This mingling of teenage drama and protest marches gives the movie its tension. The teenagers are firmly in the foreground. Their parents try to help, understand, scheme or sometimes just hold on for the ride, but in the end it’s the kids who are making history. They are certainly caricatures, but through the parental misunderstandings, the audience is given more insight into the world John Waters has created.

The musical version of HAIRSPRAY opened on Broadway in 2002, to general acclaim. At first I was very skeptical, since I’m normally not a fan of musicals based on movies. But in the case of HAIRSPRAY, the creative team chose to take the basic storyline of the movie—make it bigger, brasher and bolder—and in doing so take advantage of the theatrical setting to tell the story. The musical manages to be bigger than life, while still remaining honest In musical theatre, there is always the problem of making singing and dancing looking natural within the overall story. Some plays achieve this better than others, and HAIRSPRAY solves this problem by making the songs so improbably outgoing that we understand we’re witnessing bursting emotions that can no longer be contained by mere spoken words. Link brushes past Tracy at one point, causing her to break into “I Can Hear the Bells,” which has her fantasizing about walking down the aisle by the end of the song. I remember wanting to applaud longer at the end of each number so the cast would have more of a chance to catch their breaths!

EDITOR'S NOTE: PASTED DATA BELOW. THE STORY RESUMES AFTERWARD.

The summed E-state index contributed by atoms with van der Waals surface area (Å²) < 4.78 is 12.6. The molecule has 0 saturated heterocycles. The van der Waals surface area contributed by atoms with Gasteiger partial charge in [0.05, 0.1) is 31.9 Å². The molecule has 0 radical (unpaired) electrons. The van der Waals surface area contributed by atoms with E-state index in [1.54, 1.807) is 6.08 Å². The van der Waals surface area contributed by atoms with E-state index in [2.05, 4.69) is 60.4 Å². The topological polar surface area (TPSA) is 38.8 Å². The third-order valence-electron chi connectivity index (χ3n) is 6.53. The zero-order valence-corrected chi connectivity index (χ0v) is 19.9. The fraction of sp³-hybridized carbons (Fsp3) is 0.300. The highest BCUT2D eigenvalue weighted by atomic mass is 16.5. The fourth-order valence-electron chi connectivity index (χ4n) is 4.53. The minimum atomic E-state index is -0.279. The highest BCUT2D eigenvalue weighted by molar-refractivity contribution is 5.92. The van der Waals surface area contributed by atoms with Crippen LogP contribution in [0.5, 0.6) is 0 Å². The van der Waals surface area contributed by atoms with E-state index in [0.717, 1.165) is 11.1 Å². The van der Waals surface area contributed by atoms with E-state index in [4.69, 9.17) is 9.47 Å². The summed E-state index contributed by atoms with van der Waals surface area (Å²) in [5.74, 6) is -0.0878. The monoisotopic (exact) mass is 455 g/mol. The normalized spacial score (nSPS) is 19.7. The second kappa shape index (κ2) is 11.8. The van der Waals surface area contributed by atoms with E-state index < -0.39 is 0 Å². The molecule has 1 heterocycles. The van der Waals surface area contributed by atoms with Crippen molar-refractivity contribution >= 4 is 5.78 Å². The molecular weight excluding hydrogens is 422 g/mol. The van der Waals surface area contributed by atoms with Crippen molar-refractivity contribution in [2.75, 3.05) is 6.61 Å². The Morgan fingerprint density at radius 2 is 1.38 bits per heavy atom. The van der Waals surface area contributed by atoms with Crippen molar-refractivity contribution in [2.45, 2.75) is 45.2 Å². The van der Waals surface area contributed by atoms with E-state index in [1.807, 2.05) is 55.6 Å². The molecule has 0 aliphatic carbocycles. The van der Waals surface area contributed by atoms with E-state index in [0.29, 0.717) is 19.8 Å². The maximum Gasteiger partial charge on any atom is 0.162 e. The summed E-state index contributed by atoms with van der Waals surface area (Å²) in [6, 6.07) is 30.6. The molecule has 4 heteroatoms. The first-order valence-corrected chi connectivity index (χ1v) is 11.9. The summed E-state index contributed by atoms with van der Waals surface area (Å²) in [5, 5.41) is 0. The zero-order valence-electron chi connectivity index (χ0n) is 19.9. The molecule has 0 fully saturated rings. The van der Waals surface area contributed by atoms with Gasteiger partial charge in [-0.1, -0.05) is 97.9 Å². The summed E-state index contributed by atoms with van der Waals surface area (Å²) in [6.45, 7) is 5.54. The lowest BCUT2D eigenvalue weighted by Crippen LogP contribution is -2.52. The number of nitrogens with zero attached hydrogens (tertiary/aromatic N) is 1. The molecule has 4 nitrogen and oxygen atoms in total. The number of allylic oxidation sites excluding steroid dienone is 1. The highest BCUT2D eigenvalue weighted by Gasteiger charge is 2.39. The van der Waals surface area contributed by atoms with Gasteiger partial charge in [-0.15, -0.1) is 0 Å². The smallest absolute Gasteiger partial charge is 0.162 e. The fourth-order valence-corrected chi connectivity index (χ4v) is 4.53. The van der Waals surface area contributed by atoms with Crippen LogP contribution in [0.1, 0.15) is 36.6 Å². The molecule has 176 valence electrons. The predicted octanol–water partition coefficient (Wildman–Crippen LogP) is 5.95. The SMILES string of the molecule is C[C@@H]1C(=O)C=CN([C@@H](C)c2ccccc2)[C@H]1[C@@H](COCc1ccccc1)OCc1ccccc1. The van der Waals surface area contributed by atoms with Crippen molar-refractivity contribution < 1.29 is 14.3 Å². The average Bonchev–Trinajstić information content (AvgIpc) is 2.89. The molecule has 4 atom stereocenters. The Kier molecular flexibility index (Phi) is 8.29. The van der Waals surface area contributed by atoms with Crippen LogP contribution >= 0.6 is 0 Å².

One of the themes that was given more attention onstage was that of self-image and self-esteem. Tracy is a large teenager, but her size is not something that bothers her. When Amber and her crew attempt to deflate her ego by making fun of her weight, Tracy shrugs it off. It’s not that she’s not aware of her size, but it simply doesn’t matter to her. Link, on the other hand, is aghast that Amber could be so cruel, and it is her cattiness which makes him realize that Tracy’s sincerity is more desirable: “Tracy, I’m in love with you/No matter what you weigh!” Tracy’s self-esteem is a foil to that of her mother, a big woman who is embarrassed by her weight and continually dieting. It’s only when she hears Maybelle’s exhortation to be “Big, Blond and Beautiful” that Edna feels pride in who she is. Only this isn’t some heart-wrenching soliloquy on what makes a woman beautiful; it’s a saucy, gospel-esque song comparing being desirable to being cooked up and eaten by a “man who brings a man-sized appetite.” The puns and comparisons are hysterical, but the message is sincere: Accept yourself for who you are, because we’re all human and all beautiful. Not only does this theme go a long way to making the characters stronger, but it also reinforces the anti-racist elements. “Well, ladies, big is back/And as for black it’s beautiful!/All shapes and sizes follow me…” sings Mama Maybelle as they storm into the studio to protest the segregation of the Corny Collins Show.

This, of course, is one of the messages under the larger banner Tracy carries: Segregation is wrong because we are all human. And, in the ultimate spirit of musical theatre, the thing which will unite everyone is the ability to dance and sing together. Penny underlines it best when her reedy soprano suddenly becomes a rich contralto after declaring herself a “checkerboard chick!”